Leadscrew/Ways Cover

A cover for the Sherline mill it’s a must if you wish your mill last. This is the typical “accordion” cover, a very practical solution actually:

Now here’s the leather/delrin cover I actually use. Tough not pretty, a good thing about it is that it allows easy access to X axis lock screw (something that I use a lot).

leather_cover-01leather_cover-02And here’s the new cover for my modified Sherline cnc mill:

sherline leadscrew covercnc_cover-02A bit radical but effective and easy to clean (I hope). I will comment the whole design once completed.

Now, the next things I need to tackle will be anti-backlash nuts and column mount.

Finishing my CNC controller

Ok, I know I said I would start this several months ago. But the fact is that I’m beginning just now… and the first task I need to accomplish is to finish my long-delayed cnc controller.

controller-01

I build this thing around three years ago. The chassis (11″x9″x3″) was a from an old optical reader; I love it, it’s very high quality (it’s nice to bring new life to scratch). The motor drive was the STK672-050, a Sanyo 3.0 Amp unipolar stepper drive. I did use 6 pin mic connectors, they are pretty cool. I got the 5 volt supply from a cell phone charger. Currently It’s a 3 axis controller, but there’s room for another axis if needed.

controller-02

Please note I’m aware that bipolar driving are the preferred choice for cnc equipment, but I’m confident this will do the work. Supposedly one advantage of unipolar over bipolar driving is better torque at higher speeds (look here). My choice was driven mainly by availability of this driver years ago. Now chinese TB6560AHQ red boards seems to be a better option (after reading this, I realize first generation boards where a pain in the ass); in fact, I plan to order one of these for backup and/or testing.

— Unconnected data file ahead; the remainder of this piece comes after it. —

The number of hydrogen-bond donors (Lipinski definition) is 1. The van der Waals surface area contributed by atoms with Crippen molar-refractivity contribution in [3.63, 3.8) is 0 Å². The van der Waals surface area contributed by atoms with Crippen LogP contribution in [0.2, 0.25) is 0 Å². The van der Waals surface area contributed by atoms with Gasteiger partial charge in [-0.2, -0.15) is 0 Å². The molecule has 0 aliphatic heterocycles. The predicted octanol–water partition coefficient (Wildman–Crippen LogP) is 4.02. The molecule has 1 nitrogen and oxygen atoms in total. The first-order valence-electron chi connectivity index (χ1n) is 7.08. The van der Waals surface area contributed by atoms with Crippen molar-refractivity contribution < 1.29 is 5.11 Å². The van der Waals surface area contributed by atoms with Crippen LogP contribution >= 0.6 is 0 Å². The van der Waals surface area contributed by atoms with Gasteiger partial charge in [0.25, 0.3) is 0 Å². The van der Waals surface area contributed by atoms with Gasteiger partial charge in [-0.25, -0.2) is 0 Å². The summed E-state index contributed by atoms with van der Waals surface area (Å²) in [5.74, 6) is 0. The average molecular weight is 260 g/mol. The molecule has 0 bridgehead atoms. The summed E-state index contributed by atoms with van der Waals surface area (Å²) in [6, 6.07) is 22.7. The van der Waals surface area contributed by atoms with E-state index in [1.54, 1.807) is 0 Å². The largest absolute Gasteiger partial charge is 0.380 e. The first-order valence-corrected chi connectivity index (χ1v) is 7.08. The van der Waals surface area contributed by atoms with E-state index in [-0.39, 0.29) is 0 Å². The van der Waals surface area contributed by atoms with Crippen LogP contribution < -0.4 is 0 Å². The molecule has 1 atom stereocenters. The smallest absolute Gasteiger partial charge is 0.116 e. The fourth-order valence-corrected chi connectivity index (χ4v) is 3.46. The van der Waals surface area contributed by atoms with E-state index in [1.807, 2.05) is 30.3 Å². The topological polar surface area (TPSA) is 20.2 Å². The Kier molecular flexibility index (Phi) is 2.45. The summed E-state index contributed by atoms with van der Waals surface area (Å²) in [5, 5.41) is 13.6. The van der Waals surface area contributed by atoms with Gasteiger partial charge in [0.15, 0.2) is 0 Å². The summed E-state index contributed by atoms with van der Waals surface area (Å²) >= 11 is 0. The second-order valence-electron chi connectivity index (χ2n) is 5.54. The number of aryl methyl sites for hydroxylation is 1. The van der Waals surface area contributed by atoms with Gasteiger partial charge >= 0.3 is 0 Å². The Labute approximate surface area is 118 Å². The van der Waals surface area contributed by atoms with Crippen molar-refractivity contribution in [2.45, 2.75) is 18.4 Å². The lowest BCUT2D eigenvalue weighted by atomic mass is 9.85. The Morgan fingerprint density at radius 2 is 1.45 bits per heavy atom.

controller-03

This controller works very well (fast movement, not strange* noises, hard to burn), but I need to remake the pcbs due to a positional error, and after that, I need to mount the heatsinks and finish some details. So I need to start cutting some pcb board… guess have the perfect tool for this :D.

* No strange noises, but the typical noise when idle.

CNC lathe limit switch and other things

I’ve been busy so there’s nothing new to show at the moment (this will change soon).¬† So in the meanwhile here are some old pics of the ongoing manual lathe to cnc convertion. I start this project with used Sherline parts (a not well cared bed, headstock and tailstock I bought on ebay).

– Using the manual lathe to drill to motor mount holes on the bed. I use some custom made aluminum blocks to raise the bed to the required height.

– Adapting the leadscrew thrust.

– A custom made nut to fix preload nut (I think this is better than glue). Please note that I bought cnc motor mounts only, not the full upgrade kit, so I must adapt the leadscrew also (this was a bit tricky).

– Making a limit sensor. Sure, this is not required, but it’s handy and nice to have. I use delrin and some floppy drive sensors.

– Limit flag and mount for the Z axis.

– A better flag. I hate this way of cutting metal sheet, but didn’t had the table saw at this point. I use scrap sheet metal from a pc case.

РFull assembly  of the limit sensor.

That is. May be a fixed sensor on the rear would be a better idea, but nevertheless this limit sensor works very nice. I must admit homing the lathe has something hipnotic.

Stand-by project revival

Ok, now that I have a mini table saw, a low profile vise and horizontal milling capabilities, I can continue working on my Sherline cnc lathe, specifically on the telescopic cover (I hate all those chips on the ways, and I hate having to clean them). Already had a design and some parts done.

As more machines means more space, I did some cleaning on my shop and leave only the most used tools on the table; 95% of the time I use the same accesories and tools, so It doesn’t make sense waste scarce table space on things I don’t use very often.